In 1956, the Vascaínos became Rio de Janeiro champions and Little World Cup runner-up, losing the title to Di Stefano's Real Madrid, which Vasco would beat in a friendly shortly after the end of the tournament, becoming the first non-european club to defeat a European Champion. In 1957, this generation toured Europe and won 10 consecutive matches, including yet another victory against European champion Real Madrid (4-3), which sealed the Paris Tournament title - this match was the first ever, at a competitive level, between two continental champions. It also was the only international tournament Real didn’t win between 1955 and 1960. Vasco would also beat Athletic Bilbao (champion of the Spanish League and Cup in the previous year) by winning the traditional Teresa Herrera Trophy, and Barcelona (champion of the Spanish Cup a week earlier) inside Les Corts, with a historic scoreline of 2-7, the second worst defeat ever suffered at home by the Catalan team, and largest in international matches. Benfica (Portuguese champion and Latin Cup runner-up) was also a victim of Vasco on this tour, another impressive result, 5-2, in Lisbon. In early 1958, just before the World Cup, Vasco won the Rio-São Paulo Tournament, the most important championship in Brazil at the time, which in this edition included teams such as Santos of Pelé, Botafogo of Garrincha, Flamengo of Zagallo and Fluminense of Telê Santana. After this memorable title, three Vasco players had important parts in the campaign for the first Brazil World Cup title: Vavá (who scored five goals in the World Cup, including two in the final) and defenders Orlando and Bellini (the best defending pair of the tournament, Bellini was still the brazilian captain). After the World Cup, the team then won the greatest Carioca Championship of all time. In an epic competition against Flamengo of Zagallo and Botafogo of Garrincha and Nilton Santos (it needed two extra tiebreaker tournaments to decide the champion), Vasco became the carioca "super-superchampion" of 1958. In 1959, the team went on to beat great European teams like Italian champion Milan and Atletico de Madrid (European Cup semi-finalist on that year) in the Metropolitano. Vasco was also Rio-São Tournament runner-up this year, only behind Santos of Pelé. Still in 1959, five Vasco players were called up for the 1959 Copa America: Paulinho, Orlando, Bellini and Coronel (defenders) and Almir (striker). Brazil would end the tournament unbeaten (four wins and two draws) with almost always four Vasco players as starters. Despite the good campaign, Argentina would keep the title, after ending the tournament with an extra victory. Vasco, together with Botafogo, was the club that most gave players to the Brazilian team in that period. Most football lovers think this Vasco was one of the best clubs of the world at the time, and maybe the best in 1957-1958.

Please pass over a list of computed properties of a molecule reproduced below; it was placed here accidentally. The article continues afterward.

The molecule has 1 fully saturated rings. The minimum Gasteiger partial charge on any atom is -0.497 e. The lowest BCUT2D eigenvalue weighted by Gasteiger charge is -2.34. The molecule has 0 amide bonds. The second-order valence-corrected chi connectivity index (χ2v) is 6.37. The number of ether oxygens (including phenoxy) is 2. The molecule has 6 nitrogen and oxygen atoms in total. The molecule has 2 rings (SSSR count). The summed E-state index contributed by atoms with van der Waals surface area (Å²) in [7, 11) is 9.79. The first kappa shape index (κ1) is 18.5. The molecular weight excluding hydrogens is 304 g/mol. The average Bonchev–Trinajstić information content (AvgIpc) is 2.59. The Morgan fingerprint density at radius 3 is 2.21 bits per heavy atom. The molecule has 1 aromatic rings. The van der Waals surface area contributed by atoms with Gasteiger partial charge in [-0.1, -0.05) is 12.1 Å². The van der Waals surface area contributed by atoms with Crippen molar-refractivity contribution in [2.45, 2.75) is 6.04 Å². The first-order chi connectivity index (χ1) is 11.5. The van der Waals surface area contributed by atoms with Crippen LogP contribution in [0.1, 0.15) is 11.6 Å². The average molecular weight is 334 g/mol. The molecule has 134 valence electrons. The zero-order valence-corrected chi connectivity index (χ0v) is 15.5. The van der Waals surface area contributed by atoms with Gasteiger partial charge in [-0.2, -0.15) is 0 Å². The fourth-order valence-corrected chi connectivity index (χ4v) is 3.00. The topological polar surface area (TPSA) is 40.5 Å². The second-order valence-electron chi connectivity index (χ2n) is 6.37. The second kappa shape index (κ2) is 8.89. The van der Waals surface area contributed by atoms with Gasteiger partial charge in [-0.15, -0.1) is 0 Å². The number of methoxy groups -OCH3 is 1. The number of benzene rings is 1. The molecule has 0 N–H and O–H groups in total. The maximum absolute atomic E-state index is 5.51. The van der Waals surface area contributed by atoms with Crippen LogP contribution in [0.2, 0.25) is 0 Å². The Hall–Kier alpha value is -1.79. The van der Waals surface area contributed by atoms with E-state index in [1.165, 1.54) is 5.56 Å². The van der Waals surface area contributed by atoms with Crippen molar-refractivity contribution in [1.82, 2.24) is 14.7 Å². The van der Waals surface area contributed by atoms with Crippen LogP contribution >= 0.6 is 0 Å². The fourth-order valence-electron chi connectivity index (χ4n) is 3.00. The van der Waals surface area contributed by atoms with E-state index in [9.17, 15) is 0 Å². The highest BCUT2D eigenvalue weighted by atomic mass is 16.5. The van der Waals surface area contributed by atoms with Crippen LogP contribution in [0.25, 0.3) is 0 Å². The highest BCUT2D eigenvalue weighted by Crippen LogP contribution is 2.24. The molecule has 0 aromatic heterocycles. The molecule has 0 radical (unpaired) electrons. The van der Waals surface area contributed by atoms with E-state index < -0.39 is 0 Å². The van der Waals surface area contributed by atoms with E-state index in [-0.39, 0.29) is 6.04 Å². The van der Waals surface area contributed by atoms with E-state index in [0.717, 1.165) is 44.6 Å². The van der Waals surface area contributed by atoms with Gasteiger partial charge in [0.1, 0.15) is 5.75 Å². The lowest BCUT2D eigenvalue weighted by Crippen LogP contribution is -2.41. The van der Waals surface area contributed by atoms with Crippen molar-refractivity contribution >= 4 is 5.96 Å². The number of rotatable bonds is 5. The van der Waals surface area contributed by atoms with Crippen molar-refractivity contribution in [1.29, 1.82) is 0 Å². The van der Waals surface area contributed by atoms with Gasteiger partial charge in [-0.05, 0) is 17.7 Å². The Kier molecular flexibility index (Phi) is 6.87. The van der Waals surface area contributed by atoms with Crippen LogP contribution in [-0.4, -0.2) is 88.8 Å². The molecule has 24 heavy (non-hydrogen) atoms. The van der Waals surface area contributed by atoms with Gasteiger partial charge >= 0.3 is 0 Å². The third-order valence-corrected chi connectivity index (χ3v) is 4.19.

1998 Copa LibertadoresEdit

After winning the Campeonato Brasileiro in 1997, beating Palmeiras in the final, Vasco started its Projeto Tóquio, and invested US$10 million to win the 1998 Copa Libertadores. Vasco da Gama won the Copa Libertadores in its Centenary Year, and 50 years after winning its first south american trophy (South American Championship of Champions Clubs), beating Barcelona of Ecuador in the final.

1998 Toyota Intercontinental CupEdit

By winning 1998 Copa Libertadores, Vasco da Gama faced the UEFA Champions League winners Real Madrid at 1998 Intercontinental Cup, in Tokyo, Japan, losing 2–1.

2000 FIFA Club World ChampionshipEdit

By winning the 1998 Copa Libertadores, Vasco entered the inaugural 2000 FIFA Club World Championship held in Brazil. They beat Manchester United of England, Necaxa of Mexico, and South Melbourne of Australia in the group stage to reach the final. It finished 0–0 after extra time in an all-Brazilian clash with Corinthians, but Vasco lost 3–4 in the penalty shootout.

Copa MercosulEdit

Also in 2000, Vasco won the Copa Mercosur against Palmeiras in a historic match. Trailing 3–0 at the end of first-half, with Palmeiras scoring 2 goals in less than a minute, Vasco managed to score 3 goals to level the match at 3–3, with 10 players after one of the players got a red card. In the 93rd minute, Romário scored a decisive goal and Vasco won the match (4-3).[7] The match is still considered one of the best games in Brazilian history.[8]

2000 Copa João HavelangeEdit

Vasco won the Copa João Havelange in 2000. Seen as a controversial competition organized by Clube dos 13 rather than CBF, Vasco took on São Caetano and drew the game 1–1 when disaster struck in São Januário Stadium. Vasco won the second leg 3–1 to lift the trophy.

Vasco shirt

2008 Campeonato BrasileiroEdit

The team finished the championship in a disastrous 18th place and was relegated to the second division for the first time since its foundation, 110 years before. Until then, it had been one of only six clubs to have never been relegated from the first division, along with Cruzeiro, Flamengo, Santos and São Paulo,[9] (though the last two didn't participate in the 1979 Brazilian Championship's 1st division,[9] in order to avoid conflicts with Paulista Championship schedule.)

2009 Campeonato BrasileiroEdit

Vasco secured their return to Serie A in their first attempt, sealing promotion on November 7 with a 2–1 victory over Juventude at Maracanã.

2011: The Redemption YearEdit